Miller: It’s a great honor to represent so many communities across the Pacific Northwest. I recently took a road trip across the Northwest with my daughter, and we drove through so many different communities that are Northwest RiverPartners members. I take that responsibility to heart. We’ve added quite a few community-owned utilities since I started, as well as other organizations that support clean energy and low-carbon transportation. Our members have been more than just dues-paying supporters. They have collaborated with us to raise funds for a major digital media campaign, “Our Power is Water,” over the past two years. They’ve also partnered with us in sending letters to the Northwest congressional delegation and to presidential administrations. And we’ve forged new relationships with Northwest Native American tribes and representative organizations. It all gives me hope that more can be accomplished.

Q: I know hydropower is the backbone of the energy generation system in the Pacific Northwest. Do you see its role changing significantly as more intermittent wind and solar facilities are built?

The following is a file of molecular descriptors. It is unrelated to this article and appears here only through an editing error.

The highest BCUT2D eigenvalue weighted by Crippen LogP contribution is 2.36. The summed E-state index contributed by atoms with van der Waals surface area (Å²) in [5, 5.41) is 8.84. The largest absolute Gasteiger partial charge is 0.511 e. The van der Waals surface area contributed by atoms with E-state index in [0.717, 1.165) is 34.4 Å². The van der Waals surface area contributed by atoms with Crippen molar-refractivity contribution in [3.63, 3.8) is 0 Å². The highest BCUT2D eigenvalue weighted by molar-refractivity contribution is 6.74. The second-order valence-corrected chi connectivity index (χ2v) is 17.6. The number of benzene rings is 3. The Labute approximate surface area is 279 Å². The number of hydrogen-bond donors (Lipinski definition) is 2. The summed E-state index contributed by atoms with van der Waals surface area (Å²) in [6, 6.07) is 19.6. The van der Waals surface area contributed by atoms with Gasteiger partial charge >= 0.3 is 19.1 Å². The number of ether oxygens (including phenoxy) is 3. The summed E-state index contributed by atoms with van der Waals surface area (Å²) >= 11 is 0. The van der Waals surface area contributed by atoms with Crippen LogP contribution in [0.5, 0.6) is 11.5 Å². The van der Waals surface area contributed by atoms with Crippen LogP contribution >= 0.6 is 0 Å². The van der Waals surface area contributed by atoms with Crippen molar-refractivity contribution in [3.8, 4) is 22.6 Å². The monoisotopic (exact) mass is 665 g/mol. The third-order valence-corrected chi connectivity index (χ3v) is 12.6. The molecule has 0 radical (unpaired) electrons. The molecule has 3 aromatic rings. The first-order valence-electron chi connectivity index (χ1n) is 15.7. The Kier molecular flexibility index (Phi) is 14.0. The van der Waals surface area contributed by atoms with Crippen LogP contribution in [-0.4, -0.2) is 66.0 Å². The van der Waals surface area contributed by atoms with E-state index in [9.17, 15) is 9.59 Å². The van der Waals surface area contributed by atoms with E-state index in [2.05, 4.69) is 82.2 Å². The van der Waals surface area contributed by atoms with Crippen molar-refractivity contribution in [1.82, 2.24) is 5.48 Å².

Miller: The electric grid has changed so much over the past 20 years. We went from having almost no wind generation to roughly 9,000 MW of nameplate wind generation over that period. It completely changed the way utilities value hydropower. Before, hydropower represented more of an energy resource, but now its importance as a capacity resource has become paramount. In other words, hydropower’s ability to alter its output to keep supply and demand in perfect balance, given wind power’s intermittency, is truly valued.

Forecasters believe that solar power from California and the Desert Southwest will continue to grow by leaps and bounds in the coming years. In this scenario, the Northwest’s hydropower system will act as a giant clean energy battery that holds back water during sunlight hours and then releases it during evening hours to keep the entire Western Grid in balance. The more intermittent resources become, the more hydropower’s value will grow.

Q: Is there a potential future where more hydropower is developed in the region, perhaps pumped storage?

Miller: If we are truly headed toward a zero-carbon electric grid, we’ll need a diverse mix of storage resources, including batteries, traditional hydro and pumped storage to make it all work. I think at least one pumped storage project is very likely to be built in the Pacific Northwest.

Q: What are the hottest topics you are dealing with right now with regard to hydroelectric power?